Lesley-Anne Gallacher’s labour had been progressing normally until she started to feel a little pain.
She had no idea that her uterus was rupturing and her baby daughter was moving into her abdomen, detaching her from the placenta and starving her of oxygen.
Luckily, doctors saved them both with a c-section but the baby, who they named Sophia, made no noise and the room was filled with medics who battled to get a heartbeat, before rushing her to neonatal intensive care.
Doctors warned Lesley-Anne and husband Martin that the traumatic birth had caused brain damage, and while they wouldn’t know the extent of it until she was older, there was a chance she would never be able to walk and talk.
Now three and a half, thanks to a regime of physiotherapy and Sophia’s determination, she can run around, play with her sister and loves to chat.
Lesley-Anne tells Metro.co.uk: ‘It was hard because the medical professionals just couldn’t give us any answers when she was born but we had to have hope.
‘Hope was a word we said so much when Sophia was born and when we went to register her birth, with her still in hospital, we decided to have that as her middle name.’
After her first daughter, Kaitlyn, now seven, was born by c-section, Lesley-Anne had worked with her team at Wishaw General Hospital to try for a vaginal birth the second time, when she went into labour on November 20 2017.
She says: ‘Everything was progressing fine until quite near the end and I started getting severe pains, at which point they decided to take me to theatre, but they didn’t seem too worried.
‘It was only when they opened me up that they found the uterine rupture and that Sophia was just floating about in my abdomen. Because of that, she had detached from the placenta and lost oxygen.’
The surgeons quickly got Sophia out, but found she wasn’t breathing and without the sound of crying, Lesley-Anne and her husband had no idea their baby had even been born.
The rupture meant the new mum was bleeding internally so the medical team was split between helping her, while others tried to get Sophia’s heart started.
‘I didn’t really know what was going on,’ Lesley-Anne said.
‘I could tell things were serious because there were a lot of people in the room and everyone seemed to have a look of panic on their face.
‘I felt the tugging sensation but I didn’t know she was born. They told me and the panic really set in for me because I didn’t hear her.
‘I was worried about her but at the same time, the doctor was telling me that I had torn quite badly and talking about how I might need a hysterectomy.’
Luckily, the surgeon was able to repair the uterus quickly and did not have to remove it.
They managed to get Sophia’s heartbeat back and ventilated her to help her breath and then placed her on a cooling blanket.
Sophia had suffered a hypoxic ischemic encephalopathy (HIE), meaning she had a period without any oxygen flow, and the blanket helped to bring her temperature down to reduce permanent brain damage.
Lesley-Anne says: ‘The first night was the most critical and they told us she might not survive.
‘I couldn’t walk or even get out of bed to get into a wheelchair so they brought me down to her in my bed to see her because they didn’t know if that would be my only chance.
‘Thankfully, she fought through it, but even now I feel emotional reliving that time.’
After a few days, when Sophia was more stable, she was taken to Glasgow Children’s hospital for an MRI scan of her brain so they could look at any damage.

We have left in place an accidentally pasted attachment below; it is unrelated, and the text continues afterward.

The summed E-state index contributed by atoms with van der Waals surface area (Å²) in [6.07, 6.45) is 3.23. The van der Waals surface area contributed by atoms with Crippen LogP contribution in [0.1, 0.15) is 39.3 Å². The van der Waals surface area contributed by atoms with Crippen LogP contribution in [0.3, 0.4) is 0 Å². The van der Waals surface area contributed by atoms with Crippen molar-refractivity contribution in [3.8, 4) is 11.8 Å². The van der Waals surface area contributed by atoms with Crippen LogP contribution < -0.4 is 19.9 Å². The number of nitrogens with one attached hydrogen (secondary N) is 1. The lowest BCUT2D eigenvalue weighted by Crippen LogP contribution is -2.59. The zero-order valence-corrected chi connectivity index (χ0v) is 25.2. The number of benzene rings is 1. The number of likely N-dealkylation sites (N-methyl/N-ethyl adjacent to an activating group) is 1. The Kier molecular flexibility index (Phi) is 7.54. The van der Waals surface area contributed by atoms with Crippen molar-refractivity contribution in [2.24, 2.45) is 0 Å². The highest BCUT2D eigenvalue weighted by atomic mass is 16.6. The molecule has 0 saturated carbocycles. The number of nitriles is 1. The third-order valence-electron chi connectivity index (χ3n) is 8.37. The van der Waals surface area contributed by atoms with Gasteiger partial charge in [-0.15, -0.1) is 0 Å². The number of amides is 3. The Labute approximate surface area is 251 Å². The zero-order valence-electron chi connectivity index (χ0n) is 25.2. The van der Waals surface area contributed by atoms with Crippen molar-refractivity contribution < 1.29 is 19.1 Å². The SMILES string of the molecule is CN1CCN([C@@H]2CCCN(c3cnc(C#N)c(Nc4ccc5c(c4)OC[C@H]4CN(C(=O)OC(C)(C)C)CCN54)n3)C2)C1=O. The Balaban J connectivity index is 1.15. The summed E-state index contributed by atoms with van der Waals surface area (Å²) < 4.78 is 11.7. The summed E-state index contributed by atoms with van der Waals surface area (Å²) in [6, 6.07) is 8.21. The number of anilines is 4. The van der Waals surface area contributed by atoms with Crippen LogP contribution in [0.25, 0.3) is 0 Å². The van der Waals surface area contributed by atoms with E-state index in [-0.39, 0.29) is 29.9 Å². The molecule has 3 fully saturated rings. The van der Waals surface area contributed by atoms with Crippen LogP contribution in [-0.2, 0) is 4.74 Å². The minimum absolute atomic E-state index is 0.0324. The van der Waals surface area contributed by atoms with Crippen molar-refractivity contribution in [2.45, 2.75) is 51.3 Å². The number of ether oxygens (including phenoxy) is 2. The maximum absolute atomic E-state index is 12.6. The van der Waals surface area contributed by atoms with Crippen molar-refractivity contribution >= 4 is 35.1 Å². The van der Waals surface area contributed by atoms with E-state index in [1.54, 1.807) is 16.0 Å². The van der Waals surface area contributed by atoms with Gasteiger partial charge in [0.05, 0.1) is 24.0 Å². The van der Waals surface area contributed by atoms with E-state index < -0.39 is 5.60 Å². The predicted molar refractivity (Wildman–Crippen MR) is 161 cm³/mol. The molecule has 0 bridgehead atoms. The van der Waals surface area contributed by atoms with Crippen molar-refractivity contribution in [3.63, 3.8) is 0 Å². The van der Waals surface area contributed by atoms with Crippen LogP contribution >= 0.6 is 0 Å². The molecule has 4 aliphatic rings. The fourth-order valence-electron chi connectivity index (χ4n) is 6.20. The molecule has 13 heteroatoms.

Lesley-Anne says: ‘It confirmed that there was damage to the brain on both sides, but no one could say what the prognosis would be.
‘They said it depends on the child and we just had to wait and see. We were told she would probably be diagnosed with cerebral palsy, which she was at around 11 months.’
After three weeks, they were able to take her home for the first time, and at that stage, she was just like any other baby.
From a few months old, Sophia was given regular physiotherapy to try to help her muscle tone and strength.
‘I did get frustrated and it was hard but I just followed the advice and worked a lot with her at home,’ Lesley-Anne says.
‘She really did just defy the odds. She sat at about nine months, she started crawling just before her first birthday, she was taking steps holding onto things at about 15 months and then at about 18 months, she took proper steps on her own.’
The family have also paid for private Anat Baniel Method (ABM) therapy, which is based around movements to help build new neural pathways. The therapy is not currently used on the NHS as there is no rigorous research evidence evaluating the effectiveness.
‘For us, the ABM therapy has been helpful but her therapist travels up from Cumbria and she only has sessions every eight or nine weeks. We find that a week or two after a session, she starts doing something new.’
Now, nearly three and half, Sophia continues to have physiotherapy but is able to do most things.
Despite worries she would never talk, Sophia loves chatting and takes lots of inspiration from her big sister Kaitlyn.
‘She’s always wanting to copy her sister,’ Lesley-Anne says.
‘She’s got Kaitlyn’s old ballet shoes and says she wants to take ballet classes.’
‘She can sit, stand, walk up stairs, get herself up – all those big things. It’s more fine motor skills – for example, she can feed herself but it’s more difficult.
‘We don’t know what it will mean in the future – things have changed so drastically in the last three and a half years and we don’t know what the next three and a half years will bring.’
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